The Best That Couldâ€™ve Happened
Excuse UH fans for walking around in a stupor the past few days. Ever since Colorado State, Air Force, Brigham Young, Utah, New Mexico, Nevada-Las Vegas, San Diego State and Wyoming split from the Western Athletic Conference – following a clandestine meeting at Denver International Airport in 1998 – Hawaii fans have bristled at their former foes to the point of loathing and outright contempt.
Things just got worse after the WAC’s biggest football cashbox, Boise State, jumped ship, and when Nevada and Fresno State bolted most recently, well, things just got medieval to the point where even players and coaches began spitting venom.
After victories over the Wolfpac and Bulldogs, head coach Greg McMackin and his players, angered over the feeling that they were once again being treated as less than worthy for Mountain West Conference inclusion, made it clear the goal was to send their soon-to-be ex-conference mates off with a loss. They did just that, with their heads held a little higher knowing their message of defiance had been sent. Now things are just weird. It’s like Mufi Hannemann suddenly giving Neil Abercrombie a brohug. Yes, it makes political sense but it just seems weird.
The University of Hawaii, twice spurned, is to be the newest football-only member of the MWC. After all the posturing and angry comments, UH is going back to, as KHON’s Kanoa Leahey said during a recent broadcast, “that significant other who cheated on you.”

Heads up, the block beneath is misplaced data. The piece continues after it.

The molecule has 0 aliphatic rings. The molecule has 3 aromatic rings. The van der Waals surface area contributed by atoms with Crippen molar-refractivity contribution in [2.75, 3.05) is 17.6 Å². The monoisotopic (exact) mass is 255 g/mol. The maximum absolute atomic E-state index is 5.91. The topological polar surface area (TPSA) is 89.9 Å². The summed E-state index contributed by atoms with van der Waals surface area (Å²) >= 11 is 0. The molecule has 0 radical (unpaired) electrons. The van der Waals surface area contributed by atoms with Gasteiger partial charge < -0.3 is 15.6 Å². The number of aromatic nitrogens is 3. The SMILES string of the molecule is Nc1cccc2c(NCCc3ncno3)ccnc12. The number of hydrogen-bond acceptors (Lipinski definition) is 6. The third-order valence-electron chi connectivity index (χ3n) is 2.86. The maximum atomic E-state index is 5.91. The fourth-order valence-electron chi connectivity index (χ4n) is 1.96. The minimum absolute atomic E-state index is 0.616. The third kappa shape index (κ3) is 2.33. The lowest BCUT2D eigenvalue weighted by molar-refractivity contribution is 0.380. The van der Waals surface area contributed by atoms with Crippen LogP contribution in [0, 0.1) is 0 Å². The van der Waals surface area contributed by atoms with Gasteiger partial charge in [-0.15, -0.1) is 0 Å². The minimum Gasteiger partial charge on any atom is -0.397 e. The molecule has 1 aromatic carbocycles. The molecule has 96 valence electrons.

And what do you do about Boise? Talk about a dysfunctional relationship. In a matter of a year it has gone from admired conference member to hated deserter. Is the love affair suddenly rekindled? Will UH show up with an 8-carat purple diamond ring on its suddenly supporting finger, or does absolution not occur until 2012, when UH will start to once again travel to Idaho’s most-famous artificial lake? If you feel your head doing a Linda Blair 360, hey, join the club.
Just as with athletes or actors who suddenly find their troubled marriages stronger with a reworking of their prenuptial agreements, this move had nothing to do with admiration and everything to do with financial maturation.
Still, fans are naturally struggling with the news. Everyone agrees that getting out of the weakened and collapsing WAC is the smart thing to do, but even with the promise of a firmer financial future the hurt is hard to forget. To quote an unnamed Facebook friend, “I do admit to feeling sick that we’re associating ourselves with these defectors. I absolutely despised the Mountain West and still do.”
But even those for whom the pain of rejection is still all too fresh, it is a move that had to be made. Every year it has become harder for the administration to spin the tale of WAC viability. The conference that UH called home for 32 years has been slowly stripped of its assets and now stands on the brink of foreclosure. Forget the hurt and embrace the change.
This is the best thing that could have happened to UH. With the addition of Boise, Nevada, Fresno and Hawaii, the MWC now has the strength to petition for BCS inclusion, to press ESPN for a more equitable TV deal and cash in on a conference championship game. After months of over-cast skies, Hawaii’s athletic future suddenly seems bright, and athletics director Jim Donovan can finally answer the critics who said he was doing little more than just fiddling while Manoa burned.